Sunita Mani | On New Film 'Spirited'

Read the full Q&A.

Written by

Shei Marcelline

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Photographed by Tommy Agriodimas

‘Genre-bending’ may be a term analogous to the music sphere, however, 35-year-old actor Sunita Mani re-envisions this term on-screen. Having taken on a plethora of roles ranging from horror (Evil Eye) to comedy (Glow) to drama (Mr. Robot), Mani is now appending her well-seasoned expertise to the Christmas season. Spirited, an Apple Original Film, draws inspiration from Charles Dickens’ A Christmas Carol to deliver the holiday spirit in a musical forum. The star-studded film, headlining Will Ferrell and Ryan Reynolds, sees Mani as the more hip and contemporary adaptation of the Ghost of Christmas Past.

The Brooklyn-based artist always possessed an inclination towards the stage. Having grown up in Tennessee as a first generation Indian American, Mani felt an evident push-pull grapple with pursuing what her parents deemed practical versus what she felt impassioned by. College became Mani’s gateway into the successful career we see today. Disguising her creative pursuits behind the mask of an academic writing career, Mani admits, “Little did [my parents] know, week one of getting [to college], I auditioned for the improv comedy troupe and that became my obsession.”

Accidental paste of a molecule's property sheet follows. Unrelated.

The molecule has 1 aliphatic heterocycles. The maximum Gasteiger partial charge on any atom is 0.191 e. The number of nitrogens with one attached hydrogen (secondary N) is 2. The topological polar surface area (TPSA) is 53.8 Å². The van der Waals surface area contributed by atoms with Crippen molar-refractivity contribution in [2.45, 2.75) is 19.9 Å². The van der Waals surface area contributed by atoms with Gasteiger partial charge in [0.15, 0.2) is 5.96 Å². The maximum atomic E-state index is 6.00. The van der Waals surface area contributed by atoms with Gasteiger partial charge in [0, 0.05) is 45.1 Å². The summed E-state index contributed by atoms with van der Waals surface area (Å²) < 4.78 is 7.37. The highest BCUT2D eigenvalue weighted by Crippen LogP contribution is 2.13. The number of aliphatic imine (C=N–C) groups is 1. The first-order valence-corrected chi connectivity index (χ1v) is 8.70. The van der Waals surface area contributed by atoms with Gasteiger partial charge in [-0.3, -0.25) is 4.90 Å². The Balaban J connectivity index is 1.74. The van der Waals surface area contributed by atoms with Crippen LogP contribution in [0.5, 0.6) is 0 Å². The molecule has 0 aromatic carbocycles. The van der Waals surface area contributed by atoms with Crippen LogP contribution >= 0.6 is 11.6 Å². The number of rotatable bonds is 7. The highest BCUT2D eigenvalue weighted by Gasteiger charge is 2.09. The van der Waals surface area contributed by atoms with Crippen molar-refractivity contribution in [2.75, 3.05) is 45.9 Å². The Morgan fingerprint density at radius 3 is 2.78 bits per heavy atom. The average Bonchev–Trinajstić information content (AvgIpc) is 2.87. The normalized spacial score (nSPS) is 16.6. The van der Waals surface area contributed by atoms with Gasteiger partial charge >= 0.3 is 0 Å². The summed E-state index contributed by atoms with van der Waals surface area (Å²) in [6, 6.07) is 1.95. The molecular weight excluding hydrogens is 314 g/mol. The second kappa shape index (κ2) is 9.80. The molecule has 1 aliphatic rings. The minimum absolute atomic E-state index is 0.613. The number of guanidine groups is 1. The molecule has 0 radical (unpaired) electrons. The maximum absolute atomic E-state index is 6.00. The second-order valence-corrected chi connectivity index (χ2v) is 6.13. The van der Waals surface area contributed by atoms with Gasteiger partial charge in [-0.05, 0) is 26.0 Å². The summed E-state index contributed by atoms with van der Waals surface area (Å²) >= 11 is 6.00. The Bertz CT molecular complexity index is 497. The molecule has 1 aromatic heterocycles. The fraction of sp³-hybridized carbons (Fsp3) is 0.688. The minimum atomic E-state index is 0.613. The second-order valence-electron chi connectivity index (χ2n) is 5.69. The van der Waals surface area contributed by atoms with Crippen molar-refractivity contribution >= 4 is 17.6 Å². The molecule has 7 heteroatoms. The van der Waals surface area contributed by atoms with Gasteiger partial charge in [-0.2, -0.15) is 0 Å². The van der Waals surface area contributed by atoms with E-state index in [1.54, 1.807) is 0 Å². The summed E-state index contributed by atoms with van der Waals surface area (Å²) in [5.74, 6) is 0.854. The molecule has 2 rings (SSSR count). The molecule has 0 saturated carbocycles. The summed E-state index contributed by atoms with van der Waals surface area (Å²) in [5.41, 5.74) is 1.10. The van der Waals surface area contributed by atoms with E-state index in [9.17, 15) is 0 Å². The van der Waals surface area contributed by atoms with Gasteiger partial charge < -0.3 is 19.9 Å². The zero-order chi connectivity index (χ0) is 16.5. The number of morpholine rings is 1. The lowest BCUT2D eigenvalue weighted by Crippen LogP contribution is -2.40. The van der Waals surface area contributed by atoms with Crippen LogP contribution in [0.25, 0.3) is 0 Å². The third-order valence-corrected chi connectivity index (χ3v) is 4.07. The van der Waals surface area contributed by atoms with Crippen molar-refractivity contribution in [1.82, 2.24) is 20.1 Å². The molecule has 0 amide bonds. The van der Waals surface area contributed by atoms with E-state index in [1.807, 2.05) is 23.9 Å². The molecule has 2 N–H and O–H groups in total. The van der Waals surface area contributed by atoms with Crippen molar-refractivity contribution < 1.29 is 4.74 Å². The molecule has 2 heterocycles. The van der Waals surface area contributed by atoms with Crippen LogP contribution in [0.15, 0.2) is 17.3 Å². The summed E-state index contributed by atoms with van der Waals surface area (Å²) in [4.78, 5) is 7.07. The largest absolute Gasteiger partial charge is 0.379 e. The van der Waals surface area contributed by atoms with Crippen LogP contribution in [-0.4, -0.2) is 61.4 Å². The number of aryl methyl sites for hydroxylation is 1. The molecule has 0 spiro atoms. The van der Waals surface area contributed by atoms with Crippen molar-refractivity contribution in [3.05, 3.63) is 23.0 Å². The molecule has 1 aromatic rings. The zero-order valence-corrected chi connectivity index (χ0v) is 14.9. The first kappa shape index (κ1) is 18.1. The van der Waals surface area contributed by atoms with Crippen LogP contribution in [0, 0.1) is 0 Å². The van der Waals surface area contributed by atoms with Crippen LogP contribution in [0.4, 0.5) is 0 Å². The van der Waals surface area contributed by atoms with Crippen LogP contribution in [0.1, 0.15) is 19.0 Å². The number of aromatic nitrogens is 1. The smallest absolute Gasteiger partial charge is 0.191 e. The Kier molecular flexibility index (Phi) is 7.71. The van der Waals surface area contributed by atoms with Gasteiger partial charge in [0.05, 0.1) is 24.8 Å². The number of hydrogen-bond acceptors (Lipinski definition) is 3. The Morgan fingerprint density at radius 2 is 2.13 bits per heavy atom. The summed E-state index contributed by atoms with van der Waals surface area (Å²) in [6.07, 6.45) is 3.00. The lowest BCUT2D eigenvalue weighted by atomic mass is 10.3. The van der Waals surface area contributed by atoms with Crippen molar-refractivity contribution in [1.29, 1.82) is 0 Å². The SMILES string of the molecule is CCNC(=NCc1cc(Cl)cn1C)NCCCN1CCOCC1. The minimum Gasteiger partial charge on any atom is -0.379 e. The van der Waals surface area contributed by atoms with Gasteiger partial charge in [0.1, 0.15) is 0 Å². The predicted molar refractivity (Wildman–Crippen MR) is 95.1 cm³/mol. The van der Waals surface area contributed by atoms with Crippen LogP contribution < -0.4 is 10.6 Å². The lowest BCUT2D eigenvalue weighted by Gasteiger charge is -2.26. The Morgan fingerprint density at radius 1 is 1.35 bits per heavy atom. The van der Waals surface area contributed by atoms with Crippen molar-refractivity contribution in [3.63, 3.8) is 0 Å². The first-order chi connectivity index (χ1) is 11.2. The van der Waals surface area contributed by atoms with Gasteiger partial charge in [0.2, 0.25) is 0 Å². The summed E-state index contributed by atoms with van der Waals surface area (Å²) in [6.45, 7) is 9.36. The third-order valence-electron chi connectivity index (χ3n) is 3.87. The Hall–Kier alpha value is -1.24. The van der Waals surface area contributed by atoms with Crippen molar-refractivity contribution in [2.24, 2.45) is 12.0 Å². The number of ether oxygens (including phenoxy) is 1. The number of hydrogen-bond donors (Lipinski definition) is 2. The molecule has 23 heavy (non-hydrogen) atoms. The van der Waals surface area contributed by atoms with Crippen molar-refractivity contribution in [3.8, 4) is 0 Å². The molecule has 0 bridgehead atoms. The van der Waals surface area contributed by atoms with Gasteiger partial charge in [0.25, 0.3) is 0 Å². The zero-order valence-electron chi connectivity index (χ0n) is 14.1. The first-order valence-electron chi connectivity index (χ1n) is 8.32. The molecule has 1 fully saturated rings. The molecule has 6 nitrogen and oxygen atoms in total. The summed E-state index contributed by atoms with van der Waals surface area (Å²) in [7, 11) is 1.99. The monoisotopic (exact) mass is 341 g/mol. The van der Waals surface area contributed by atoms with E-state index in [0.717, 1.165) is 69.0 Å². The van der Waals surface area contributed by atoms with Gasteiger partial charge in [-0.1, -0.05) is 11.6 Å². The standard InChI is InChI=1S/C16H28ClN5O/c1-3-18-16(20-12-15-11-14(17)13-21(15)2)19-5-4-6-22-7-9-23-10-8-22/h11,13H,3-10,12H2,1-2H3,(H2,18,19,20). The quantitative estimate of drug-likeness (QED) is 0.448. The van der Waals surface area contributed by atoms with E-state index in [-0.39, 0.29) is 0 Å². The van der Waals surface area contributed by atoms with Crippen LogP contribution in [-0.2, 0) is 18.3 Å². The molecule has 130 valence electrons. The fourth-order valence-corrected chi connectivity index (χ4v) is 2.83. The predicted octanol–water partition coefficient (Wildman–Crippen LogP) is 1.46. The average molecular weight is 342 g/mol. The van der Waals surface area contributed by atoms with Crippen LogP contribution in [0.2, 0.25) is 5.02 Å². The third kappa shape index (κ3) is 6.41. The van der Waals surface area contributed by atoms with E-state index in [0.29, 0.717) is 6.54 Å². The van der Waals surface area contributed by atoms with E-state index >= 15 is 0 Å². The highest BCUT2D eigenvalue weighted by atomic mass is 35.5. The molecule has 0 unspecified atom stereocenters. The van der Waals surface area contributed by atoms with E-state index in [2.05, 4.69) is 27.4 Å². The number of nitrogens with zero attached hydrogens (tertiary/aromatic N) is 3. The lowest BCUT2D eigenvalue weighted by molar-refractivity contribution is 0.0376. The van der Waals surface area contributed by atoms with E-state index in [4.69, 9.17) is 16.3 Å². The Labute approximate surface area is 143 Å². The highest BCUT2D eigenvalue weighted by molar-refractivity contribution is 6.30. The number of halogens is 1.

Mani’s performance in Spirited is a sure testament to the actor’s versatility —she enjoys trying on many different hats. Her ability to adopt a role and tailor it to fit her own persona is a superpower in itself, however, Mani’s future career endeavors aspire for a more self-constructed role. “I don't think people know what to do with me, and I want to dimensionalize this Indian American experience in a very real way, while bringing my absurdist self to the screen.” 

Flaunt chatted with Mani about her preparation for Spirited, her hilarious first introduction to Ryan Reynolds, and her future creative pursuits. Check out the full interview below.

How did you land your role in Spirited

I was going out for a couple roles, a couple different roles in the movie and was very surprised when I got a call back. They said, “Let's see her for the role of Ghost of Christmas Past.” And that was like, 'Wait, are you sure?’ I tried really hard to just have fun with this one and putting myself on tape for the Ghost of Christmas Past was an almost liberating thing of ‘be your weirdest, make the weirdest choices you want.’ It was a good lesson in having fun and the freedom of feeling that out versus feeling the pressure of trying to get the role.

Spirited is significantly different to your previous works, like Glow and Evil Eye. Now you’re taking on a holiday movie with literally the King of holiday movies, Will Ferrell—how was prepping for this role different?